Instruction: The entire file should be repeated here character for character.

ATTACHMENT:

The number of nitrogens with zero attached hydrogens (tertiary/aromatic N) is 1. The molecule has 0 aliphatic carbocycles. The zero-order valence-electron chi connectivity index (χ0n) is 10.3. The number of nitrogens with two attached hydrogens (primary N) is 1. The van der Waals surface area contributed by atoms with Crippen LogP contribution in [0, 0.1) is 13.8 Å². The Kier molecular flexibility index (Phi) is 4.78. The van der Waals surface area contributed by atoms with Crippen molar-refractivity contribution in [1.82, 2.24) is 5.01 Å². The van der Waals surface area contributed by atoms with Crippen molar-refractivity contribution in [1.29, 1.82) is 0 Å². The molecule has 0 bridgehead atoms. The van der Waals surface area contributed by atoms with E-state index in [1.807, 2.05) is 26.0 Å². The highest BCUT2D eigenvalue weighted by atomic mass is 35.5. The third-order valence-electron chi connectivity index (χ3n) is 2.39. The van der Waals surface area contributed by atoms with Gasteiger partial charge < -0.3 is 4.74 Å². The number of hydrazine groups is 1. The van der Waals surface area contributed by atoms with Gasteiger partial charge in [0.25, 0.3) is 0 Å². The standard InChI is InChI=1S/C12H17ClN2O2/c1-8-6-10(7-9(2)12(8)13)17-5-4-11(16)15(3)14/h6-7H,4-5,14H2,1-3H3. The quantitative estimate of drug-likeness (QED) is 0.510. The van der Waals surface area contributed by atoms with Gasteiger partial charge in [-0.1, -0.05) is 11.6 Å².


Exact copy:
The number of nitrogens with zero attached hydrogens (tertiary/aromatic N) is 1. The molecule has 0 aliphatic carbocycles. The zero-order valence-electron chi connectivity index (χ0n) is 10.3. The number of nitrogens with two attached hydrogens (primary N) is 1. The van der Waals surface area contributed by atoms with Crippen LogP contribution in [0, 0.1) is 13.8 Å². The Kier molecular flexibility index (Phi) is 4.78. The van der Waals surface area contributed by atoms with Crippen molar-refractivity contribution in [1.82, 2.24) is 5.01 Å². The van der Waals surface area contributed by atoms with Crippen molar-refractivity contribution in [1.29, 1.82) is 0 Å². The molecule has 0 bridgehead atoms. The van der Waals surface area contributed by atoms with E-state index in [1.807, 2.05) is 26.0 Å². The highest BCUT2D eigenvalue weighted by atomic mass is 35.5. The third-order valence-electron chi connectivity index (χ3n) is 2.39. The van der Waals surface area contributed by atoms with Gasteiger partial charge < -0.3 is 4.74 Å². The number of hydrazine groups is 1. The van der Waals surface area contributed by atoms with Gasteiger partial charge in [0.25, 0.3) is 0 Å². The standard InChI is InChI=1S/C12H17ClN2O2/c1-8-6-10(7-9(2)12(8)13)17-5-4-11(16)15(3)14/h6-7H,4-5,14H2,1-3H3. The quantitative estimate of drug-likeness (QED) is 0.510. The van der Waals surface area contributed by atoms with Gasteiger partial charge in [-0.1, -0.05) is 11.6 Å².